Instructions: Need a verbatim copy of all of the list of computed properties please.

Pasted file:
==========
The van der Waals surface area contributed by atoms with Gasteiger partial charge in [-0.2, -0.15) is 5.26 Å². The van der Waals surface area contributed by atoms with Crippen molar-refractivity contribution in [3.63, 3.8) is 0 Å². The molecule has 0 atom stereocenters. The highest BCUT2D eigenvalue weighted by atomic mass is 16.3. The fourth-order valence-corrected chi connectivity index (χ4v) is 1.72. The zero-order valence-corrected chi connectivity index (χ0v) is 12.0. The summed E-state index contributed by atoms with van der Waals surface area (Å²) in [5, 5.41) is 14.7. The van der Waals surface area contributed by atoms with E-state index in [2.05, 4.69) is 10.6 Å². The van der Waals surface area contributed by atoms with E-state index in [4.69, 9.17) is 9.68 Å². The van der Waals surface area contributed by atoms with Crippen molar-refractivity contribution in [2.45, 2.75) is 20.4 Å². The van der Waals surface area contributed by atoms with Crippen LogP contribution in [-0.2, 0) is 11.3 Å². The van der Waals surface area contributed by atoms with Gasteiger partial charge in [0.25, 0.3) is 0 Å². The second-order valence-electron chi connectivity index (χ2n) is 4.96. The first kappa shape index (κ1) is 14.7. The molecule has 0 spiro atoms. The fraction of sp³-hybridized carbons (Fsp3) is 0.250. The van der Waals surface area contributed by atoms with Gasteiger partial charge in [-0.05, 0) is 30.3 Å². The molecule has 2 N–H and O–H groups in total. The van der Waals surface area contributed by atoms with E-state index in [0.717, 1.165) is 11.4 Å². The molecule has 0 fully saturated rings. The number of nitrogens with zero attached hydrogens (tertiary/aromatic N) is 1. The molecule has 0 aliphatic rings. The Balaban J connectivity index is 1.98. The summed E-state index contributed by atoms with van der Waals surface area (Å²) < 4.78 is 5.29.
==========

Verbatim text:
The van der Waals surface area contributed by atoms with Gasteiger partial charge in [-0.2, -0.15) is 5.26 Å². The van der Waals surface area contributed by atoms with Crippen molar-refractivity contribution in [3.63, 3.8) is 0 Å². The molecule has 0 atom stereocenters. The highest BCUT2D eigenvalue weighted by atomic mass is 16.3. The fourth-order valence-corrected chi connectivity index (χ4v) is 1.72. The zero-order valence-corrected chi connectivity index (χ0v) is 12.0. The summed E-state index contributed by atoms with van der Waals surface area (Å²) in [5, 5.41) is 14.7. The van der Waals surface area contributed by atoms with E-state index in [2.05, 4.69) is 10.6 Å². The van der Waals surface area contributed by atoms with E-state index in [4.69, 9.17) is 9.68 Å². The van der Waals surface area contributed by atoms with Crippen molar-refractivity contribution in [2.45, 2.75) is 20.4 Å². The van der Waals surface area contributed by atoms with Crippen LogP contribution in [-0.2, 0) is 11.3 Å². The van der Waals surface area contributed by atoms with Gasteiger partial charge in [0.25, 0.3) is 0 Å². The second-order valence-electron chi connectivity index (χ2n) is 4.96. The first kappa shape index (κ1) is 14.7. The molecule has 0 spiro atoms. The fraction of sp³-hybridized carbons (Fsp3) is 0.250. The van der Waals surface area contributed by atoms with Gasteiger partial charge in [-0.05, 0) is 30.3 Å². The molecule has 2 N–H and O–H groups in total. The van der Waals surface area contributed by atoms with E-state index in [0.717, 1.165) is 11.4 Å². The molecule has 0 fully saturated rings. The number of nitrogens with zero attached hydrogens (tertiary/aromatic N) is 1. The molecule has 0 aliphatic rings. The Balaban J connectivity index is 1.98. The summed E-state index contributed by atoms with van der Waals surface area (Å²) < 4.78 is 5.29.